Indigenous voices on climate change

“We are a harbinger of what is to come, what the rest of the world can expect.”

Conversations With The Earth (CWE) is an indigenous-led multi-media campaign to amplify indigenous voices in the global discourse on climate change. Since March 2009 InsightShare has worked with 6 communities across 3 continents to help seed a growing network of community-owned video hubs. These hubs not only document the impacts of climate change on local ecosystems and cultures but also empower communities with tools to bridge divides, and build resilience, solidarity and hope.

Spreading skills, building local capacity and developing local action plans

CWE is about building local capacity to cope with change but also to bridge divides, to reach out to people across the developed world and inspire a shift in consciousness: a new paradigm – you could call this the ‘inner climate change’ that is required to save our planet.

Local video trainers and hub representatives were selected by their communities to participate in the UN Climate Talks (COP15) in Denmark in December 2009 and present their films. InsightShare’s goals for 2010 were to build a legacy beyond Copenhagen. One week before COP15 InsightShare held The Hou Retreat in Jutland; 20 people gathered from 8 countries including hub representatives, with the following objectives: to get to know each other, build a community feeling, develop a collective vision and local action plans. APE awarded us with support on behalf of this unique network of indigenous communities to enable delivery of both the local action plans and of the overall vision to protect the Earth’s biodiversity.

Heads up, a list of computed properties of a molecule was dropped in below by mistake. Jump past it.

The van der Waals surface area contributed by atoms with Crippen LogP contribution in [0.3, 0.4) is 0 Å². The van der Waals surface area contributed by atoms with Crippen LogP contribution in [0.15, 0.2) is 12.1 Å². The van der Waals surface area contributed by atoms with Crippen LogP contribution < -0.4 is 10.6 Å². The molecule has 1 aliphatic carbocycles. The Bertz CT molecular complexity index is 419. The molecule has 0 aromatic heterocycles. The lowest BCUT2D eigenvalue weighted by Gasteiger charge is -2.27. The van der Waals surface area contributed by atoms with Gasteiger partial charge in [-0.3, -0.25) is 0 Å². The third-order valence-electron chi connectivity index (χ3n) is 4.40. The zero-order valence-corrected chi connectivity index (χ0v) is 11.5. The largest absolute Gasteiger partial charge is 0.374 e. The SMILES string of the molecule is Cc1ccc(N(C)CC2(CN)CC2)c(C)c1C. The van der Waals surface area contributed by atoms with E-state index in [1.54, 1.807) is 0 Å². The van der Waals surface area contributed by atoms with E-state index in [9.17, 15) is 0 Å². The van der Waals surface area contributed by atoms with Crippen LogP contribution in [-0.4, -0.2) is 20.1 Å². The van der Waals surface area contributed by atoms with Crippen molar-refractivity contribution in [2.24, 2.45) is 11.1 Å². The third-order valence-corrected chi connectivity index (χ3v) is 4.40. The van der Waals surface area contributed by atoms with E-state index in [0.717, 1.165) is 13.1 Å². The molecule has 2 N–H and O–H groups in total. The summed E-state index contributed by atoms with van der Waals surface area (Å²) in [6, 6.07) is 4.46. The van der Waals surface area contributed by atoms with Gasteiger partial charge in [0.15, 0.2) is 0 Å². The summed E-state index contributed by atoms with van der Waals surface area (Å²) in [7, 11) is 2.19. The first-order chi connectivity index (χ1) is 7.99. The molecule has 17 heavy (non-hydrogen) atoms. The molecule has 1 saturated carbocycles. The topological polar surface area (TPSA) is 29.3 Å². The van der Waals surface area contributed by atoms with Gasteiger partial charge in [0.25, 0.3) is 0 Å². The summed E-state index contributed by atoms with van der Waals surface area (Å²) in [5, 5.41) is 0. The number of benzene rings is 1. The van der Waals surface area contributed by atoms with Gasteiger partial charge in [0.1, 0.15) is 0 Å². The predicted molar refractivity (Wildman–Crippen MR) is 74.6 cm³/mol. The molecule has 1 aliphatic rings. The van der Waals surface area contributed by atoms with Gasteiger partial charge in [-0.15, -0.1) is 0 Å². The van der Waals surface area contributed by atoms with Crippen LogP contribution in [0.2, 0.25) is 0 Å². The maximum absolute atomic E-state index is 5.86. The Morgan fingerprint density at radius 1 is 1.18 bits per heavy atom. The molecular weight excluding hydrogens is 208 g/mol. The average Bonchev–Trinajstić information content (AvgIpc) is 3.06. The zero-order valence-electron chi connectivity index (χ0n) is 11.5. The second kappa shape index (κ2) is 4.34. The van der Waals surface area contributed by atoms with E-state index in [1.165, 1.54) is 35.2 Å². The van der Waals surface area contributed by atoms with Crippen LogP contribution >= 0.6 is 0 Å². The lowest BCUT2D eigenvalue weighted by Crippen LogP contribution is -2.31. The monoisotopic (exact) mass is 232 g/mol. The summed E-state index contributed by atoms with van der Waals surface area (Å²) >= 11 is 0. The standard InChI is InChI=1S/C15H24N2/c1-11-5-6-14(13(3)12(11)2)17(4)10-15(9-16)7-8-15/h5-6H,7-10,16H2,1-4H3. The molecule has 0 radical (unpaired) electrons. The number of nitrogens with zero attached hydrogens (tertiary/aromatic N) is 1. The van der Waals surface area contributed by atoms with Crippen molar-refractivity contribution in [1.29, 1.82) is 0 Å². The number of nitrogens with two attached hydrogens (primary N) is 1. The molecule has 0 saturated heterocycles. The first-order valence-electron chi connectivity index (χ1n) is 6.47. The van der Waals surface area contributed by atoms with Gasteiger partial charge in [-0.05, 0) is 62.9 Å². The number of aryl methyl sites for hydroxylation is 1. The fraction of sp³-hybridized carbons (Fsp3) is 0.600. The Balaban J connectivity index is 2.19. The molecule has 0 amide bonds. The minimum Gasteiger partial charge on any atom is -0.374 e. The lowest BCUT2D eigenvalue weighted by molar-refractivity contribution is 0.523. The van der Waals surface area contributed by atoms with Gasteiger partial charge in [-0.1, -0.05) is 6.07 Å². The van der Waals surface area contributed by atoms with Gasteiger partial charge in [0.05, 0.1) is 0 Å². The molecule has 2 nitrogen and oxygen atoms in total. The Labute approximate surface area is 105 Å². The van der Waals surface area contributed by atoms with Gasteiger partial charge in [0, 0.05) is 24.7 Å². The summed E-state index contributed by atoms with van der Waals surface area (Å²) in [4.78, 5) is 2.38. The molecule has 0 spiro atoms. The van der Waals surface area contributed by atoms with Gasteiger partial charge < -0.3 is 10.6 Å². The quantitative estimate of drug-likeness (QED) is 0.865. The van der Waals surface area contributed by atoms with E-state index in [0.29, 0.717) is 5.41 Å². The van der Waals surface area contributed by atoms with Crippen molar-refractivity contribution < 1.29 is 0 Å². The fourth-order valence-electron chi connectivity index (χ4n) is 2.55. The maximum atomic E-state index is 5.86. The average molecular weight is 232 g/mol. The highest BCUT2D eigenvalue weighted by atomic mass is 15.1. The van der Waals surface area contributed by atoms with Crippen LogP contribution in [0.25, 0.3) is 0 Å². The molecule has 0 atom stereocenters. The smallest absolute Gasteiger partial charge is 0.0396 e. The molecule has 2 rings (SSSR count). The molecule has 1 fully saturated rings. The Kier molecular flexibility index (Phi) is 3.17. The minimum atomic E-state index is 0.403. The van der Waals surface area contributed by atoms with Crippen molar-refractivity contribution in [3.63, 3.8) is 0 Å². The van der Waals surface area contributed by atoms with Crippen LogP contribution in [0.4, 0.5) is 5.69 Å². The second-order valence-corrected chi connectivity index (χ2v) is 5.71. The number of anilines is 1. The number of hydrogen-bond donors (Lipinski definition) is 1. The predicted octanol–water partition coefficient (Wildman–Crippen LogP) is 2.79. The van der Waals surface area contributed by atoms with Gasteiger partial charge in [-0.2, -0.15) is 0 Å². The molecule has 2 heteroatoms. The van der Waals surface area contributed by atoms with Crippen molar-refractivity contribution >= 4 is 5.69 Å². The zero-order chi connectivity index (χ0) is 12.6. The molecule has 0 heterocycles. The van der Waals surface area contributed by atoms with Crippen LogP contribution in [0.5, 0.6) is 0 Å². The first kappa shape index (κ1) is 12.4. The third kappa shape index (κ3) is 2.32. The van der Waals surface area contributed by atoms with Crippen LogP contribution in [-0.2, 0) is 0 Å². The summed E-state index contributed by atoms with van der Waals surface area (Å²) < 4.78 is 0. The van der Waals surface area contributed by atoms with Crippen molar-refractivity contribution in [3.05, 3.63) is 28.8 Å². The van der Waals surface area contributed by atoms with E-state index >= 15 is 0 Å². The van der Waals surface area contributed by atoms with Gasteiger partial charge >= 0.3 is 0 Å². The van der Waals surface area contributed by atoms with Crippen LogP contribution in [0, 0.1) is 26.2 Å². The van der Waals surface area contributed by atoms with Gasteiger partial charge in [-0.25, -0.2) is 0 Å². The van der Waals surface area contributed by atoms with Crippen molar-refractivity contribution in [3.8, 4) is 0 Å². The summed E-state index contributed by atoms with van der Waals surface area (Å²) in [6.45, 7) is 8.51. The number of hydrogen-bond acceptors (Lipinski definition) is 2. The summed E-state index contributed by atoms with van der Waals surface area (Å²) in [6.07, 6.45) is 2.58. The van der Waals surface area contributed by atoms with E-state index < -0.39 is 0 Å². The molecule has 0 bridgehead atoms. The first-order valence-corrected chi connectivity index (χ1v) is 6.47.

During the course of 2010 the CWE project has had great impacts, especially in terms of stimulating the Participatory Video (PV) teams in the communities to take charge over their own PV practise and putting their actions plans into practise – thanks to the enthusiastic work of the community activators. Here are some news flashes from the hubs.

  • In the Philippines the PV process has lead to the development of two Hubs: one local Igorot Community Hub in the Cordillera that uses PV to document traditional cultural practices, rituals etc; but also a Regional Hub based at APIYN (Asia Pacific Indigenous Youth Network) which now serves to train indigenous facilitators across South East Asia!


  • The Peru InsightShare’s Latin America Director Maja and Quecha facilitator Irma facilitated a PV training at the ‘mother hub’ Cuyay Wasi in Vilcacoto. This training brought together representatives of communities in Cusco, Ayacucho, Chaski (Peru) and Bolivia to learn PV and develop their own video action plans. Through the Food Sovereignty Programme three Aymara communities near Lake Titicaca are also got involved in CWE!
  •  In the Arctic, a local indigenous co-trainer from the Community Action Research Team in Becho’ko will travel to Fort Chip to assist InsightShare Associate Erin in a PV training in collaboration with the Nunee Health Board of the Athabasca region. This training will be a seven-day PV taster with the people from the Fort Chip community to encourage more community cohesion and build strength of their campaign to close down the exploitation of tar sands.